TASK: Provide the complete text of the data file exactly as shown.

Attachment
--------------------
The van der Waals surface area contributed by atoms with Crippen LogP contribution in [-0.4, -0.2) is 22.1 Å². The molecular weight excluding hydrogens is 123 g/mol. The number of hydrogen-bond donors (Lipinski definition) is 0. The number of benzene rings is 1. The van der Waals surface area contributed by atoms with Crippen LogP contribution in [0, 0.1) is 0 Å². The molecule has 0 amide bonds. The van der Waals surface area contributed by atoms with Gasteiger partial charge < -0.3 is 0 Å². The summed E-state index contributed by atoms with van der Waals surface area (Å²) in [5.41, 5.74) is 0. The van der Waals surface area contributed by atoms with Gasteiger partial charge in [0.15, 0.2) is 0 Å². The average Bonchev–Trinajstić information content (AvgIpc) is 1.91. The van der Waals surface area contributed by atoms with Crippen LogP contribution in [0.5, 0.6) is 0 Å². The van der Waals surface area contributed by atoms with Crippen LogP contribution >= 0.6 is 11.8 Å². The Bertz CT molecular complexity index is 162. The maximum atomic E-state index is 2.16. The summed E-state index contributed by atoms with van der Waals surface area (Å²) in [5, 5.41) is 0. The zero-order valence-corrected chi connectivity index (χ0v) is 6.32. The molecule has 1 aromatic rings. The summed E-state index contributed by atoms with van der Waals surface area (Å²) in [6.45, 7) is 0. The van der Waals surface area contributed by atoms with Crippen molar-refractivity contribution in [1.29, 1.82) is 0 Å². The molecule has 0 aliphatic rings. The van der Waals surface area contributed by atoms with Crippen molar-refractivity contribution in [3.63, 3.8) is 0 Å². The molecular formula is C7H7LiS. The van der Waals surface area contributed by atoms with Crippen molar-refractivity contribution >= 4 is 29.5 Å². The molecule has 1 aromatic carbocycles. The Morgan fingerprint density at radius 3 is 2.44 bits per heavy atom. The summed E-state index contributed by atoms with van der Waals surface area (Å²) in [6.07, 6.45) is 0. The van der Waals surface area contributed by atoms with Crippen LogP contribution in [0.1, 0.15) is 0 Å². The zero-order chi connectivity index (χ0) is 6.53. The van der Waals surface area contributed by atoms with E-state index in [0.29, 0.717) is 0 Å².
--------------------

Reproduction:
The van der Waals surface area contributed by atoms with Crippen LogP contribution in [-0.4, -0.2) is 22.1 Å². The molecular weight excluding hydrogens is 123 g/mol. The number of hydrogen-bond donors (Lipinski definition) is 0. The number of benzene rings is 1. The van der Waals surface area contributed by atoms with Crippen LogP contribution in [0, 0.1) is 0 Å². The molecule has 0 amide bonds. The van der Waals surface area contributed by atoms with Gasteiger partial charge < -0.3 is 0 Å². The summed E-state index contributed by atoms with van der Waals surface area (Å²) in [5.41, 5.74) is 0. The van der Waals surface area contributed by atoms with Gasteiger partial charge in [0.15, 0.2) is 0 Å². The average Bonchev–Trinajstić information content (AvgIpc) is 1.91. The van der Waals surface area contributed by atoms with Crippen LogP contribution in [0.5, 0.6) is 0 Å². The van der Waals surface area contributed by atoms with Crippen LogP contribution >= 0.6 is 11.8 Å². The Bertz CT molecular complexity index is 162. The maximum atomic E-state index is 2.16. The summed E-state index contributed by atoms with van der Waals surface area (Å²) in [5, 5.41) is 0. The zero-order valence-corrected chi connectivity index (χ0v) is 6.32. The molecule has 1 aromatic rings. The summed E-state index contributed by atoms with van der Waals surface area (Å²) in [6.45, 7) is 0. The van der Waals surface area contributed by atoms with Crippen molar-refractivity contribution in [1.29, 1.82) is 0 Å². The molecule has 0 aliphatic rings. The van der Waals surface area contributed by atoms with Crippen molar-refractivity contribution in [3.63, 3.8) is 0 Å². The molecular formula is C7H7LiS. The van der Waals surface area contributed by atoms with Crippen molar-refractivity contribution >= 4 is 29.5 Å². The molecule has 1 aromatic carbocycles. The Morgan fingerprint density at radius 3 is 2.44 bits per heavy atom. The summed E-state index contributed by atoms with van der Waals surface area (Å²) in [6.07, 6.45) is 0. The van der Waals surface area contributed by atoms with Crippen LogP contribution in [0.1, 0.15) is 0 Å². The zero-order chi connectivity index (χ0) is 6.53. The van der Waals surface area contributed by atoms with E-state index in [0.29, 0.717) is 0 Å².